* Payroll data tops expectations
* J.C. Penney gets letter of inquiry from SEC
* Sears Holdings to spin off Lands' End business
* Indexes up: Dow 0.84 pct, S&P 0.86 pct, Nasdaq 0.60 pct
By Chuck Mikolajczak
NEW YORK, Dec 6 (Reuters) - U.S. stocks climbed on Friday, putting the S&P 500 on track to halt a five-session losing streak, in the wake of a stronger-than-expected payrolls report.
Nonfarm payrolls increased by 203,000 new jobs last month and the jobless rate fell to a five-year low of 7.0 percent. Economists polled by Reuters had forecast payrolls rising 180,000 last month and the unemployment rate falling to 7.2 percent from 7.3 percent.
After an eight-week run that saw the S&P 500 climb nearly seven percent, the benchmark index had dropped 1.2 percent over the past five sessions, its longest losing streak since late September, as encouraging economic data increased expectations the Fed may soon trim its $85 billion in monthly bond purchases.
Many market participants have expected the Fed to announce a cut in stimulus in March. The Fed has said it would slow its massive bond purchases when certain economic measures meet its targets, including a decline in the U.S. unemployment rate. The payrolls report Friday may help gird expectations the economy would be able to support a Fed wind-down of stimulus.
"I don't think the Fed is in a big rush to do anything drastic in the absence of inflation. A few strong jobs numbers do not mean we are out of the woods," said Michael Marrale, head of research, sales and trading at ITG in New York.
"That said, we are in a very good spot and we can offset growth with tapering and we come out of this in one piece."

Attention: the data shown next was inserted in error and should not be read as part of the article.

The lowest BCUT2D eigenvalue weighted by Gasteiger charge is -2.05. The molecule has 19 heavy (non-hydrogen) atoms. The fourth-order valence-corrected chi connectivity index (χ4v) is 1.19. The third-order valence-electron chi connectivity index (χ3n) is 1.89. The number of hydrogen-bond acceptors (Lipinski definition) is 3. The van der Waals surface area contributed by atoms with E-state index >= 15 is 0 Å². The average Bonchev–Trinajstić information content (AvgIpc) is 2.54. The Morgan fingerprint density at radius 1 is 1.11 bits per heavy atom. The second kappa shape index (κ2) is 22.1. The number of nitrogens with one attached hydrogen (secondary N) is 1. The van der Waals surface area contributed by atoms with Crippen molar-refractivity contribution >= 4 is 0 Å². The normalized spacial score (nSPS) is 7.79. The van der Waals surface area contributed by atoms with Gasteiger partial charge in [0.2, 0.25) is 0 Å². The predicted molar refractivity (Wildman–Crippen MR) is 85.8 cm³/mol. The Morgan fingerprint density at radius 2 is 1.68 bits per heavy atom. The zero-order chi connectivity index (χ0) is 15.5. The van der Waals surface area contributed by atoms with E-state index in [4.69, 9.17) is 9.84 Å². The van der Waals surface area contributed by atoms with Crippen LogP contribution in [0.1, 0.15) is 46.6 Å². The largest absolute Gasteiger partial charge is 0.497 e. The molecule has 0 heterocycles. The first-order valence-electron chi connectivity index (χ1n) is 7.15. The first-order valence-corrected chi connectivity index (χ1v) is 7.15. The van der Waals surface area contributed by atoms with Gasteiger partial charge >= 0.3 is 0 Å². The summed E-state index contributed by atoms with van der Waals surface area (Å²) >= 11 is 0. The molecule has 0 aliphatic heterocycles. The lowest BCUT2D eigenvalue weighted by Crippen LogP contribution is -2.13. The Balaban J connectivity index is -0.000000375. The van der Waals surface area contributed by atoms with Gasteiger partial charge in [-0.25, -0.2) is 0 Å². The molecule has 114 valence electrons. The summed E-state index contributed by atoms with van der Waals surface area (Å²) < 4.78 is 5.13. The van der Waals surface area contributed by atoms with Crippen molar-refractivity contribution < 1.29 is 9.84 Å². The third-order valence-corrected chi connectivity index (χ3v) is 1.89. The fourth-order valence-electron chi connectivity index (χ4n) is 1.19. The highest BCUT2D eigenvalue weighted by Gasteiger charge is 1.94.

Other data showed consumer spending increased 0.3 percent in October after rising 0.2 percent in September. Economists polled by Reuters had expected consumer spending, which accounts for about 70 percent of U.S. economic activity, to gain 0.2 percent in October.
The Thomson Reuters/University of Michigan's preliminary reading on the overall index on consumer sentiment jumped to 82.5 for December, up from a final reading of 75.1 in November. This was the highest reading for the index since July, and topped analyst forecasts for a reading of 76.
The Dow Jones industrial average rose 133.09 points, or 0.84 percent, to 15,954.6, the S&P 500 gained 15.35 points, or 0.86 percent, to 1,800.38 and the Nasdaq Composite added 24.247 points, or 0.6 percent, to 4,057.412.
J.C. Penney Co Inc fell 4.4 percent to $8.46 after the department store chain said it received a letter of inquiry from the U.S. Securities and Exchange Commission, seeking an explanation on the company's financial position.
Struggling retailer Sears Holdings Corp, led by hedge fund manager Edward Lampert, rose 1.8 percent to $50.89 after the company said it would spin off its Lands' End clothing business.